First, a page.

Intermodal Freight Transport

Chapter 7: Rail-Freight Operations


Mm Gudrun Winner-Athens, Managing Director of German forwarding company Winner Spedition, a Board Member of intermodal operator Kombiverkehr, and a well-known and respected figure in European intermodal circles, talking in 2003 about an intermodal vision for the future which was reported in the Swiss published International Transport Journal, expressed very clearly the advantages and disadvantage of trains in a manner that the writer cannot do better than record here. She said:

The railways have three intrinsic advantages. Firstly, they are very competitive with large uniform loads over long distances, secondly they can reach a high speed and thirdly the railway system is planable and reliable. However, this threefold advantage is seldom realised in practice.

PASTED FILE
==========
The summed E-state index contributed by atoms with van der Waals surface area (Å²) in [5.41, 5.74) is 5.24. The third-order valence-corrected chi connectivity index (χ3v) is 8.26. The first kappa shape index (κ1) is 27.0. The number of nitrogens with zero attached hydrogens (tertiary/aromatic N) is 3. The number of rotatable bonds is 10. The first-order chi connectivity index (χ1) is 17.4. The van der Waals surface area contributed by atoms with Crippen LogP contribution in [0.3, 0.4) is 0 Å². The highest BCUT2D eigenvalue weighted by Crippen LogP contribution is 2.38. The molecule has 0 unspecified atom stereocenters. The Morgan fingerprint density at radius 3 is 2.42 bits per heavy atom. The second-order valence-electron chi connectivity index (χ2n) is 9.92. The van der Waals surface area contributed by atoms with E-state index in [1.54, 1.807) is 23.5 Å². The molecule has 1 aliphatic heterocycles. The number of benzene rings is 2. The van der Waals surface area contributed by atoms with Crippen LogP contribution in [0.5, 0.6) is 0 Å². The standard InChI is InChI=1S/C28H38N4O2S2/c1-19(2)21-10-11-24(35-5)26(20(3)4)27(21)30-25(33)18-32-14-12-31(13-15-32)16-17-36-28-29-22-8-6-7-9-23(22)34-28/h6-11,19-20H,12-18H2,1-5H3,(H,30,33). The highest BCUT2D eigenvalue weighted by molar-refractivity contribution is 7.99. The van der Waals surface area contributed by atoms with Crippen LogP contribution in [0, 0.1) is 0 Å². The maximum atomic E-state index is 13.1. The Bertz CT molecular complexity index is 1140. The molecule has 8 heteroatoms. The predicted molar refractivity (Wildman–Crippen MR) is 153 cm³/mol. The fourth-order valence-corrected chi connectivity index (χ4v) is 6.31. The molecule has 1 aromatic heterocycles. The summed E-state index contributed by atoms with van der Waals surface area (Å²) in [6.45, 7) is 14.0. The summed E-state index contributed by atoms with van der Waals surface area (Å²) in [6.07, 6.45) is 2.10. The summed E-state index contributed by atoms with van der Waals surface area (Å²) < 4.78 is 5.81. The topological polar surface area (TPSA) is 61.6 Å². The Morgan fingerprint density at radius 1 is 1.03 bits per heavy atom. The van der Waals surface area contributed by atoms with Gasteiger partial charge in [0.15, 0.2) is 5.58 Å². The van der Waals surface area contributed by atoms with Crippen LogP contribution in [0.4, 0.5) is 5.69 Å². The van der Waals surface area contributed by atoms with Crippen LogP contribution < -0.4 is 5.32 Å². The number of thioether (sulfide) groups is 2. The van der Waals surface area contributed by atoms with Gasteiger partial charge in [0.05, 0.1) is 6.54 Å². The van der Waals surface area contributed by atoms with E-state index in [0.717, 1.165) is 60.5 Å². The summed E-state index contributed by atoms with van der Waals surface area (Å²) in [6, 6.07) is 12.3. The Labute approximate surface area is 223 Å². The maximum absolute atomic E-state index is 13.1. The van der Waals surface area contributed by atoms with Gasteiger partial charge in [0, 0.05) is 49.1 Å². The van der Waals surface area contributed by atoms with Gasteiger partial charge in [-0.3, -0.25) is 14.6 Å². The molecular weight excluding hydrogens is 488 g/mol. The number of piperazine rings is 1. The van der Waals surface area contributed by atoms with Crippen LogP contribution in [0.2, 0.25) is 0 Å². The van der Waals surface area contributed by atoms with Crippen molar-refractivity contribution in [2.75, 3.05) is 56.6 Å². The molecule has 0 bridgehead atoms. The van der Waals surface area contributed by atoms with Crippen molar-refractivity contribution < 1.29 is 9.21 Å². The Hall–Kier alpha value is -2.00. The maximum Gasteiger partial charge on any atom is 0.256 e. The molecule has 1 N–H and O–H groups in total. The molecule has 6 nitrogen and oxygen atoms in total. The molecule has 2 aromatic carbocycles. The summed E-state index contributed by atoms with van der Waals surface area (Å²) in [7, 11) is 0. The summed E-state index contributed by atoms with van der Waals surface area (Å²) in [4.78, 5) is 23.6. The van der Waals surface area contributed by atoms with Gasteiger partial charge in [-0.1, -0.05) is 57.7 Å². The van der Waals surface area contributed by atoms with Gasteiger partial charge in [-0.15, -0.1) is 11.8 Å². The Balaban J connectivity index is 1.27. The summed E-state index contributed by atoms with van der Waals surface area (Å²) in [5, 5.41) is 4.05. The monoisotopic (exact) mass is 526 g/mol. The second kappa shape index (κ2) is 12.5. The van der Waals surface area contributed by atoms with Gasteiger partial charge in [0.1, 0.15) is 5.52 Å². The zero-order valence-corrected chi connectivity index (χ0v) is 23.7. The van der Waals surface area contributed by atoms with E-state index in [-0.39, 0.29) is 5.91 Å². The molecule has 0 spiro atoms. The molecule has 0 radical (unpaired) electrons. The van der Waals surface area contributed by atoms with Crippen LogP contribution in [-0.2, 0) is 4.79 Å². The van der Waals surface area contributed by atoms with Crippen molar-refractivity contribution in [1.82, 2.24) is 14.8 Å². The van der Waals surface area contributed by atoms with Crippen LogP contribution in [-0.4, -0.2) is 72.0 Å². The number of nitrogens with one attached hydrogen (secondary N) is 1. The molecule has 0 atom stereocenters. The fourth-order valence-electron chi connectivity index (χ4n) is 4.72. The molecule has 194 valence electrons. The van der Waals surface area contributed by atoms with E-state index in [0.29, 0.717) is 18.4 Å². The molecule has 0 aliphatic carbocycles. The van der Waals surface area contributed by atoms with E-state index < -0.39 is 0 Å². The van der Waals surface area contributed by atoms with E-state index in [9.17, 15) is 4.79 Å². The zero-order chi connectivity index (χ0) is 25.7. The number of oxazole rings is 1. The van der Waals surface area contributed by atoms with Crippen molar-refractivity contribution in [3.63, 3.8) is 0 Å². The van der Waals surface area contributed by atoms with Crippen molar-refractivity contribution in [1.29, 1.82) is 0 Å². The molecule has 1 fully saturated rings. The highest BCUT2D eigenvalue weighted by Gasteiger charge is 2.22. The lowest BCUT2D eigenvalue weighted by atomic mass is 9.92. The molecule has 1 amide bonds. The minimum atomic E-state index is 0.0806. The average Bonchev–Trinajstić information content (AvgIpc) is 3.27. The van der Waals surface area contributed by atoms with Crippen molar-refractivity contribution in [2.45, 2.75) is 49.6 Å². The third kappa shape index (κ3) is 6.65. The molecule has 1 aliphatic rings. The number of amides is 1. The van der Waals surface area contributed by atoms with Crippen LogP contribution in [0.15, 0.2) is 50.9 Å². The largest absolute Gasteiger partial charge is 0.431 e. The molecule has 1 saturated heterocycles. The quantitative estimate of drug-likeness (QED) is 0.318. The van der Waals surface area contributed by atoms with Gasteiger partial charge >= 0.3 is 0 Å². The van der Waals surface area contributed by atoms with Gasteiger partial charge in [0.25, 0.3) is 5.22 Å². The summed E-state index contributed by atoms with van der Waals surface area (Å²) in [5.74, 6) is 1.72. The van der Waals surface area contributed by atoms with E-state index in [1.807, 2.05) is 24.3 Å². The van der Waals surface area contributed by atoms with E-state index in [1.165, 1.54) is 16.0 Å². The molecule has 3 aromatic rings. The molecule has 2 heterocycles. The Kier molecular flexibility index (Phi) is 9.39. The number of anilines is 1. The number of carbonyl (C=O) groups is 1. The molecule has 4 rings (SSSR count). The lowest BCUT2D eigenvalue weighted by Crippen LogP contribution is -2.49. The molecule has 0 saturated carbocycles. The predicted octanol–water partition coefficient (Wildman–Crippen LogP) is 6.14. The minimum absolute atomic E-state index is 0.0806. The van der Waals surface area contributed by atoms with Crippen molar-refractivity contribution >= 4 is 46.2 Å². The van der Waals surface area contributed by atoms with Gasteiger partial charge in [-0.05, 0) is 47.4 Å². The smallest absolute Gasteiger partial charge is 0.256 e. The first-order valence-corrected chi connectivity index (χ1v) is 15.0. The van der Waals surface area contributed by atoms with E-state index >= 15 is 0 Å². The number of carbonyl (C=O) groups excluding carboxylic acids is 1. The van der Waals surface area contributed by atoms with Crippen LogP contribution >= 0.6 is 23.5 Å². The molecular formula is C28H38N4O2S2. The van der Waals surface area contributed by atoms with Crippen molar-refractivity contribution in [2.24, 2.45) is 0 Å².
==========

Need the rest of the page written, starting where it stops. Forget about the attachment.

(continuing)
She pointed out that even in its core market, that is long haul, the railways only have a market share of about 5 per cent. The average length of international routes served by private European goods train operators is 800 850 kilometres. Two-thirds of this total is generated on transalpine routes, and not because of the efficiency of the rail-based services, but because of extraneous factors (i.e. topography, and fiscal and regulatory measures in Switzerland and Austria, etc.). Furthermore, she went on to explain that intermodal trains are not particularly fast. Even in the case of premium quality block trains or shuttles, mean speeds, including halts en route, are only 45 55 kilometres per hour (kph) and that is without including the time between the handover of the load units at the point of departure to...


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